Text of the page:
What are they thinking?
Suicide Bomber - those 2 words give us pause. Ever since the terrorist attack on Sept 11, 2001, we Americans have had 1st hand knowledge with the meaning of these words and the aftermath that follows. In order to attract the publicity necessary to generate widespread fear, terrorist must engage in increasingly dramatic, violent, and high-profile attacks. These have included hijackings, hostage takings, kidnappings, car bombings and frequently, suicide bombings. We all have seen these accounts in the news and witnessed (some first hand) the destruction that these bombers have caused, but have you have ever stopped to wonder what makes a person become or agree to be a suicide bomber? Or ask why a person would want to give their life to kill innocent people? Are they that dedicated to their cause or are there other reasons that make people participate in such heinous acts? What about the impact of illiteracy and unemployment as their motivation? Or could it be something else? Times Gone By
The 1st recorded use of suicide bombers goes all the way back to the Crusades when Nights Templar destroyed one of their own ships and 140 Christians to kill 1400 Muslims. Suicide bombers were rarely heard about in history until the 20th century when, during World War II, the Japanese Air Force rigged their planes and pilots with explosives and crashed them into US Navy ships and aircraft carriers. The Japanese use of these kamikaze pilots was very successful and the United States had a hard time combating them. After World War II, suicide bombings were rarely heard of until April of 1983 when the terrorist organization of Hezbollah had a suicide bomber drive a truck filled with explosives into the US Marine barracks in Beirut, Lebanon. The attack killed many marines and started the current trend in the Middle East. Many terrorists groups then started using suicide bombers in their fight but none of these groups used the suicide bomber as effectively as the Palestinian groups Hamas and Islamic Jihad (Wikipedia, 2006). The Current Issue
When the nation of Israel was created and the Palestinian people were uprooted from their homes this caused hatred of the Israeli people by many of the displaced Palestinians. The Palestinians wanted their homeland back and the only way to get that was to get rid of the Israelis. Many terrorist organizations grew out from this hatred. The most powerful were the Hamas and the Islamic Jihad. Both these terrorists groups perfected the use of the suicide bomber. (Oliver & Steinberg, 2005). In the early 1980’s recruiting a suicide bomber was a challenge. Leaders for the Hamas and the Islamic Jihad would seek out devoted men in mosques in rioting crowds. The leaders would then train the bombers with intense spiritual indoctrination and terrorist training and those who didn’t fit the bill were dropped from the program. (Ripley, Rees, August, Baghdadi, Hamad, Klein, MacLeod, & Mustafa, 2002) Suicide bombers were hard to find. This all changed with the current Intifada (Palestinian uprising). The current Intifada started in September of 2000 when the peace process between the Israelis and the Palestinians fell apart. Promises made to the Palestinians about becoming a separate state and having a recognized government was not realized and the terrorists’ organizations found themselves with an over-abundance of people wanting to become martyrs for the cause. They no longer had to recruit bombers, they had more then they could have ever hoped for. They were also not your typical bombers. In the past the typical suicide bomber was a single male, in his 20-30’s, with just a high school education. Now the recruiters were dealing with females, children, family men, and highly educated individuals. With this many volunteers the bombings also became more lethal. At least 3 times as many people have been killed in the last 6 years as in...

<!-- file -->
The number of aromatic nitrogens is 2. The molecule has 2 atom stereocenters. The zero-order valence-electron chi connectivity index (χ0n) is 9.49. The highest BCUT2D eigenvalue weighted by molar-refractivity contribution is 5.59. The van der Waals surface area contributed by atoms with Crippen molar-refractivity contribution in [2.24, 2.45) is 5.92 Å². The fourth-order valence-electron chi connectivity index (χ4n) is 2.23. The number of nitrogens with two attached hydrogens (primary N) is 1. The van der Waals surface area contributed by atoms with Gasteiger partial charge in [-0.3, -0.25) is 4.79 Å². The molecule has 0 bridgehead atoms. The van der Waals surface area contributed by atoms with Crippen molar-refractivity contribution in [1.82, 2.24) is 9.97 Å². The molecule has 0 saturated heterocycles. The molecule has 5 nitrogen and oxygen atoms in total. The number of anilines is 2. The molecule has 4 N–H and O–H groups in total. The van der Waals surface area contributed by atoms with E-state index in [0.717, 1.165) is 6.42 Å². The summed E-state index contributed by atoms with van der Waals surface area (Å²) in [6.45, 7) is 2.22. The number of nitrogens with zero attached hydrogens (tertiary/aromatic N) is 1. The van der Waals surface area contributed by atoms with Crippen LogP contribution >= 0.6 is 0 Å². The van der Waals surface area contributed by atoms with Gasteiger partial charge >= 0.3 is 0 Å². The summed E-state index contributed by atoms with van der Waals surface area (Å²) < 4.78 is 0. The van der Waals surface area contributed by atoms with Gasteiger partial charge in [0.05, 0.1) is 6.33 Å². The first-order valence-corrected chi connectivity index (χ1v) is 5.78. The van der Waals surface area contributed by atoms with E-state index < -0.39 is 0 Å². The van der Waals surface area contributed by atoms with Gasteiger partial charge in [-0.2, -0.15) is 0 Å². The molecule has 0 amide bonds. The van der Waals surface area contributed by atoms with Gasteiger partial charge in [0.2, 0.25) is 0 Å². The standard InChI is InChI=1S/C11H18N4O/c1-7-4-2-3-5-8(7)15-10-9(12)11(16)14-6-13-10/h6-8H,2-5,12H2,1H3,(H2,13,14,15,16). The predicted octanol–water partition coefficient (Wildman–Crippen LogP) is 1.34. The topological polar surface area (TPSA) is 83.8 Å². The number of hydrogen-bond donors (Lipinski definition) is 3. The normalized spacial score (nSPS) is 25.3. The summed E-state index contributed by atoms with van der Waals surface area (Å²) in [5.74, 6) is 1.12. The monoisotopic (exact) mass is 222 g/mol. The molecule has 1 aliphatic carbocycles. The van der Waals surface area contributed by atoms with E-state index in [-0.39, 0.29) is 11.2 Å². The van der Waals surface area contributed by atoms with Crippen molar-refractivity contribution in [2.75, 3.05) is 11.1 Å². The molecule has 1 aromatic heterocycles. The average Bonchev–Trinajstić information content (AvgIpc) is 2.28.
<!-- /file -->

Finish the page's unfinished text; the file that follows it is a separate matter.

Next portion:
References: Ives-Halperin, B. (2002). A New Generation of Suicide Bombers. CQ Researcher, 12, (29), 686-688. Retrieved September 8, 2006, from Academic Search Permier.
Krueger, A.B., & Maleckova, J. (2003). Education, Poverty, & Terrorism: Is There a Causal Connection? Journal of Economic Perspectives, 17, (4), 119-144. Retrieved September 12, 2006, from JSTOR.
Oliver, A. M., & Steinberg, P. F. (2005). The road to martyrs’ square: a journey into the world of the suicide bomber. New York City, NY: Oxford University Press.
Ripley, A., Rees, M., August, M., Baghdadi, G., Hamad, J., Klein, A., MacLeod, S., Mustafa, N. (2002). Why Suicide Bombing Is Now All The Rage. Time Europe, 159, (15), 22-30. Retrieved September 8, 2006, from Academic Search Permier.
Suicide Bomber. (2006). In Wikipedia Online Encyclopedia. Retrieved September 13, 2006, from Wikepedia Online: http://www.wikipedia.com
Terrorism. (2006). In Encyclopedia Britannica. Retrieved September 20, 2006, from Encyclopedia Britannica Online: http://search.eb.com/article-217764
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